The Labour Green Paper places considerable future reliance on social housing providers,
reasoning that councils and the private market can’t be expected to provide all the kinds or volumes of housing that will turn out to be necessary. I get this logic but think this trust in housing associations might be misplaced, with many of the larger ones in particular seeming to have left their founding principles so far behind them that even the term ‘social housing’ is no longer widely trusted. Therefore we’ll need to sort out which housing associations, and they do exist, can be trusted for the future, and which should be seen as now part of the private market, and therefore part of our problem.
Finally, three more local thoughts. Thinking particularly about working where we are and with current reality.
8 Using our existing homes and powers
We have a high number of empty homes in Liverpool and the City Region, arguably as many as 20,000 of them, and policy makers could build on work already done through community land trusts, homes for £1 and other initiatives to bring more of them back into use considerably faster than we have been doing so far. Existing powers to take actions leading to compulsorily purchase plus transfers of ownership from inactive owners, including social landlords in some neighbourhoods, will need to be much more pro-actively used and seen to be used by council officers than currently. Possibly in conjunction with the declaration of HAAs and promoting some of the new ideas mentioned earlier to get empty homes lived in again. The existing policy of merely penalising empty home owners, as is proposed again in the Green Paper, being a particularly ineffective way of achieving this, as local experience around the streets of Liverpool has shown.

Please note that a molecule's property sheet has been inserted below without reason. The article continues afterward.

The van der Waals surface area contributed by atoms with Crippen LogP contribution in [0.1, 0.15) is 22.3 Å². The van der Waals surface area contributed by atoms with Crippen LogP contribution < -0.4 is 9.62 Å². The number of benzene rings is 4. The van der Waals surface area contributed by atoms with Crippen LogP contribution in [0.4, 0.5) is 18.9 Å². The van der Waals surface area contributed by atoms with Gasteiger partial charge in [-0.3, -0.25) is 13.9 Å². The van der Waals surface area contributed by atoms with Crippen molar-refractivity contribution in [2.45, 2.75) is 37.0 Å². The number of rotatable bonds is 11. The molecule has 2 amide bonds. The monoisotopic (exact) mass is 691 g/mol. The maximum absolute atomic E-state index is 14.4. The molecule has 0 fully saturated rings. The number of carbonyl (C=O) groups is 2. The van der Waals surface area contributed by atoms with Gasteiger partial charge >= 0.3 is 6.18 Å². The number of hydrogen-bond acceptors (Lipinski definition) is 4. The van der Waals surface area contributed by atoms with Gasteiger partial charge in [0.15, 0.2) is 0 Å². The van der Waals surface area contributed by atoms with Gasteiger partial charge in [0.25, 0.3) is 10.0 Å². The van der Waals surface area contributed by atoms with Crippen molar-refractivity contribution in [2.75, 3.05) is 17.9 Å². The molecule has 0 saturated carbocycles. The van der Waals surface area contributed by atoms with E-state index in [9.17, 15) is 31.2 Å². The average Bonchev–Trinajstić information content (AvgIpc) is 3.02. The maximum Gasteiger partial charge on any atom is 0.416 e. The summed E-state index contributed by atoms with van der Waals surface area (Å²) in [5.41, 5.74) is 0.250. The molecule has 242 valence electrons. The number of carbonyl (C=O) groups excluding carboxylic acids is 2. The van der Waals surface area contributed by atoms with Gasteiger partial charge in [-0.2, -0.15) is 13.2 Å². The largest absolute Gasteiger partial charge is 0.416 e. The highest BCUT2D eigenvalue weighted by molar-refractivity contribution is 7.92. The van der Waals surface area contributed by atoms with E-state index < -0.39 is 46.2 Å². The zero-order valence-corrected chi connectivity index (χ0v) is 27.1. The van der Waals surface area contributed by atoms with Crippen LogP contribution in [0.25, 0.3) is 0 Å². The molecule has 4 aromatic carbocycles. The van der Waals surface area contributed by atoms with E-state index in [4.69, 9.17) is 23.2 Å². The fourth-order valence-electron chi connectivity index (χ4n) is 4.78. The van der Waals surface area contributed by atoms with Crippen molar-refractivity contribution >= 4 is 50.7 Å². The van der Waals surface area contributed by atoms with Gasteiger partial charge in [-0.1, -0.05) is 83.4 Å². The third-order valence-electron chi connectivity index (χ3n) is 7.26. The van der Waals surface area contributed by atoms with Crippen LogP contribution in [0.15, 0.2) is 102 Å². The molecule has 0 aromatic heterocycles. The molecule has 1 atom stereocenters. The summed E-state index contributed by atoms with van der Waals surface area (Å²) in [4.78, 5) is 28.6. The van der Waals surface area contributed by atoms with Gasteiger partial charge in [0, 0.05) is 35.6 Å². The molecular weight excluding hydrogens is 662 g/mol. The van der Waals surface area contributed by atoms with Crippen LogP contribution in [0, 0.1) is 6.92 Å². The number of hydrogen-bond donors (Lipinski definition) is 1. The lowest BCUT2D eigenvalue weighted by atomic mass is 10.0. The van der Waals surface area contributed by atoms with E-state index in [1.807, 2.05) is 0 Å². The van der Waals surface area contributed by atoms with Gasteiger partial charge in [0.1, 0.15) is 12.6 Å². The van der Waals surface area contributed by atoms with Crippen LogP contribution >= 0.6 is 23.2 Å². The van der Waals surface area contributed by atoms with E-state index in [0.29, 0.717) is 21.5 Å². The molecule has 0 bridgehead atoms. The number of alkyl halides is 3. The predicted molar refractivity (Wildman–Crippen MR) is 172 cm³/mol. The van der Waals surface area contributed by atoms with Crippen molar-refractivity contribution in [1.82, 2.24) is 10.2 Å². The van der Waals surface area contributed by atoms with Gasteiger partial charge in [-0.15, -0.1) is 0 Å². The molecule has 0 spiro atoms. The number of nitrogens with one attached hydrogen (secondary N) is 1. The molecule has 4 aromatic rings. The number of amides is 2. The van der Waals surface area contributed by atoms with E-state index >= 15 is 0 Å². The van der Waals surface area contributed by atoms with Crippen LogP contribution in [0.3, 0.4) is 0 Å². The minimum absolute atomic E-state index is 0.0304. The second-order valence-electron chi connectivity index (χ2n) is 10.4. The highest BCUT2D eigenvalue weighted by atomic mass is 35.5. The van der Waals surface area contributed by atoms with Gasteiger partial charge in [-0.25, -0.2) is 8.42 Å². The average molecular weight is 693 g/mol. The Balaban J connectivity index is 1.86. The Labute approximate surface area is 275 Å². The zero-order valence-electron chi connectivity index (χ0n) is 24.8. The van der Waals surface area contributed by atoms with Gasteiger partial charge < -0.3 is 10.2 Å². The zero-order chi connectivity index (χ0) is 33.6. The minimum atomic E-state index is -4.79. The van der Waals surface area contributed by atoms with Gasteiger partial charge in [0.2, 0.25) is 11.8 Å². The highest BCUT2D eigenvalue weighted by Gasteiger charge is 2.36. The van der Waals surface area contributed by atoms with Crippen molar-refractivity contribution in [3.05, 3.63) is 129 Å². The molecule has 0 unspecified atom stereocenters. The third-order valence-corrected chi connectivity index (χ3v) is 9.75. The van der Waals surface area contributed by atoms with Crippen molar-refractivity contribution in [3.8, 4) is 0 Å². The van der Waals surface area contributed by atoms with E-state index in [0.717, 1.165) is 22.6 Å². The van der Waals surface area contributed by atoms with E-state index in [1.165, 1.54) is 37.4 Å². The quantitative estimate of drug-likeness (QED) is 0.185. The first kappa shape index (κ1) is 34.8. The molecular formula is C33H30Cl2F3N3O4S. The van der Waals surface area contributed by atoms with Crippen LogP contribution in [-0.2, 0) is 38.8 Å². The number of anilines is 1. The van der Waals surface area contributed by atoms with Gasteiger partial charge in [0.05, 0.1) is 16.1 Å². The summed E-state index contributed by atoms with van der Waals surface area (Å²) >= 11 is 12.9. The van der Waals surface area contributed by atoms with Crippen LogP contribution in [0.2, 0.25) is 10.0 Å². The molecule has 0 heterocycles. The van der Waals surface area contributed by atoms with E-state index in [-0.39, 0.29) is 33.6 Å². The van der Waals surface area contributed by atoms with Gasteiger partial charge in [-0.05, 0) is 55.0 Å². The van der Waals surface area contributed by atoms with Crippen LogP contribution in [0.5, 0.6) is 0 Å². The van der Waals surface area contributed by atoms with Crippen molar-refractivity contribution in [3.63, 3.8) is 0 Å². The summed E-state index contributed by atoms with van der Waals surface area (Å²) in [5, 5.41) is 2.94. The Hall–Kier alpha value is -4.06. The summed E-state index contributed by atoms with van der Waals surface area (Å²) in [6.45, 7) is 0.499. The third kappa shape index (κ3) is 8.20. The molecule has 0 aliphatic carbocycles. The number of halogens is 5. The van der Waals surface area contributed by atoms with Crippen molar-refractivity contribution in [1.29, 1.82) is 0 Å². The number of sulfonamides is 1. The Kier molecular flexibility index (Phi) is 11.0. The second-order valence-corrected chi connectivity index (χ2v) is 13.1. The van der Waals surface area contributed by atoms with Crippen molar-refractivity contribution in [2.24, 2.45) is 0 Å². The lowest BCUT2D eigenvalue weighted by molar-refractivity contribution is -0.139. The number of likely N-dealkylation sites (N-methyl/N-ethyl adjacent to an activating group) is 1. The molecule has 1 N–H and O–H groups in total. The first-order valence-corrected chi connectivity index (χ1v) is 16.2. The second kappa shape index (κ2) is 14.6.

9 Work faster and better locally
The inter-departmental culture of the City Council, like most large organisations, is slow and resistant to change. Particularly now when so many council posts have been lost to the effects of political austerity. So where existing ways of doing things within and between departments are shown to be slowing everything down, policy makers need to look at ditching adherences to outdated due processes, and introducing new cross-departmental working methods where Council policies and decisions can get moving and be delivered much quicker than frustrating experience shows they often are. This will be particularly necessary where new methods and ideas are being tried out. This more local focus should also include a greater willingness to support local communities and organisations, as opposed to a perceived tendency to view all external investment as good, with the resultant low quality buildings and moribund private sites we currently see around the city.
10 And recognising we’re not all the same, work with the people, really
‘Community led housing’ is more talked about than understood. And isn’t always the answer, particularly where previous council and governmental policies have dispersed and destroyed the communities of various places around the city. But as a starting point for all neighbourhood developments it beats existing consultation and planning practices easily. So council policy makers and officers need to work carefully with people and projects all over the City establishing the basic approach that: everywhere is different; we’re all different; people and places really matter; imposed solutions don’t work; having a say and control really count; and that going with local energies can and does change things, for the better, for everyone.
I don’t pretend that these ten thoughts are everything or even enough. But they come from a lifetime’s experience and are offered quietly as a starting point for debating and thinking about how a Labour Government and a local Labour Council, with a still large majority, can begin turning a long and deep housing crisis into a future where everyone can expect to have a secure home, as a human right, from the cradle to the grave. It’s about time.